Only 5.5% of women in the country have the vitamin in sufficient amount. The study has been conducted by researchers from AIIMS, Diabetes Foundation of India and National Diabetes, Obesity and Cholesterol Foundation. Vitamin-D deficiency is a major public health problem worldwide. Several studies in India have shown high prevalence of the deficiency and its association with obesity.

However, the latest study concentrates on women. The researchers behind the study argue that women in India are more likely to have the deficiency as many of them are confined to households and have clothing patterns that reduce exposure to sunlight.

The findings point to high vitamin-D deficiency among women in north India, particularly those in the lower socio-economic strata.

“We believe these are very important observations. Given fast and severe worsening from pre-diabetes to diabetes in Indians, I believe a simple, cost-friendly vitamin-D supplementation would prevent diabetes in many women,” says Dr Anoop Misra, chairman, Fortis C-Doc, one of the authors of the study.

Walking habits, inactivity, obesity

2017: Indians 8th laziest among 46 nations

Table 1

Levels of physical activity in India and 45 other countries
From Large-scale physical activity data reveal worldwide activity inequality, Nature, journal,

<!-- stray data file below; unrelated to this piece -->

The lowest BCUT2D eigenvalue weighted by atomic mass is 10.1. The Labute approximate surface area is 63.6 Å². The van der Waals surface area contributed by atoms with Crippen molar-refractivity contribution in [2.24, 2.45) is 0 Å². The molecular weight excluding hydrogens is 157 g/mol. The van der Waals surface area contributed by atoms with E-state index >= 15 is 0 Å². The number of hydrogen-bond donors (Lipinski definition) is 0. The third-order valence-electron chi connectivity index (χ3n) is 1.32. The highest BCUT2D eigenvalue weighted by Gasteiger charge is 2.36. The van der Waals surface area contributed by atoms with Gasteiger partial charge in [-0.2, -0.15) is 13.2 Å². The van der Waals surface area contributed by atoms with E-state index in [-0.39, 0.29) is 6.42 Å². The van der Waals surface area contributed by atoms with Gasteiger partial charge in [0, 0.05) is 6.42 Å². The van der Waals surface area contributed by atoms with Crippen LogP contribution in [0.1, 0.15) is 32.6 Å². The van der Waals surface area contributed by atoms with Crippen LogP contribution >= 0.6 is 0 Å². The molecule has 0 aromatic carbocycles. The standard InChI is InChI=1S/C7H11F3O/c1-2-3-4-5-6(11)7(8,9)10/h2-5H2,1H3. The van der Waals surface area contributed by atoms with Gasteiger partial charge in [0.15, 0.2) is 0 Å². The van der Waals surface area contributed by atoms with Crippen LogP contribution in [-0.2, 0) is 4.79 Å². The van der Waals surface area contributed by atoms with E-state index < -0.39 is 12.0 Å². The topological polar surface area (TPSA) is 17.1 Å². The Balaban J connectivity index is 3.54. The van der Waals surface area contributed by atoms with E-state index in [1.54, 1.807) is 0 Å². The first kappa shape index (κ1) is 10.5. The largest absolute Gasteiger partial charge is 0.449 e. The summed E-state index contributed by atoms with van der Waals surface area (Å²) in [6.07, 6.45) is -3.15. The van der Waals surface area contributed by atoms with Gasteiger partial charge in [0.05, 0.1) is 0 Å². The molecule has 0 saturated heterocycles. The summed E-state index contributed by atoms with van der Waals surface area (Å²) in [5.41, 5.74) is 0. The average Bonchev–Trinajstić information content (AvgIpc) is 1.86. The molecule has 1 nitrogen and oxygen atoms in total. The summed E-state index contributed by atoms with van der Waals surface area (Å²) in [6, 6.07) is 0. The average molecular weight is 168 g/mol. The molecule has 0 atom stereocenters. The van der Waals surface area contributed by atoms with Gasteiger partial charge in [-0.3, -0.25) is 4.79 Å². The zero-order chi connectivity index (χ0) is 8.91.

Summary of dataset statistics for the 46 countries with more than 1000 subjects (693,806 subjects in total; Methods). Countries are ordered by number of subjects in sample. Country-level analyses are restricted to these 46 countries. Percentages are in parentheses. NA refers to missingness in data. Table continued on table 2 with additional columns.

Authorship Tim Althoff, Rok Sosič, Jennifer L. Hicks, Abby C. King, Scott L. Delp, Jure Leskovec | Large-scale physical activity data reveal worldwide activity inequality | 10 July 2017 | Nature (journal)

Table 2

Levels of physical activity in India and 45 other countries
From Large-scale physical activity data reveal worldwide activity inequality, Nature, journal,

Summary of dataset statistics for the 46 countries with more than 1000 subjects (693,806 subjects in total; Methods). Countries are ordered by number of subjects in sample. Country-level analyses are restricted to these 46 countries. Percentages are in parentheses. NA refers to missingness in data. (Continued from table 1.)

Authorship Tim Althoff, Rok Sosič, Jennifer L. Hicks, Abby C. King, Scott L. Delp, Jure Leskovec | Large-scale physical activity data reveal worldwide activity inequality | 10 July 2017 | Nature (journal)

See also

Drugs and Pharmaceuticals: India

Drugs/ Pharmaceuticals made by Indians

Public Health And Vital Statistics: India post- 1947 statistics in general

Public Health And Vital Statistics, 1909: India

Public Health And Vital Statistics, India: 2014-2016

Public Health And Vital Statistics, India: 2016-2017

Public Health And Vital Statistics, India: 2017-2018

Healthcare: South Asia

Healthcare: India

Healthcare and public health: Delhi

Healthcare: Rajasthan

Healthcare: Tamil Nadu

Healthcare: Uttarakhand

...and on several other states

Cities of India: the best and the worst

Dengue: India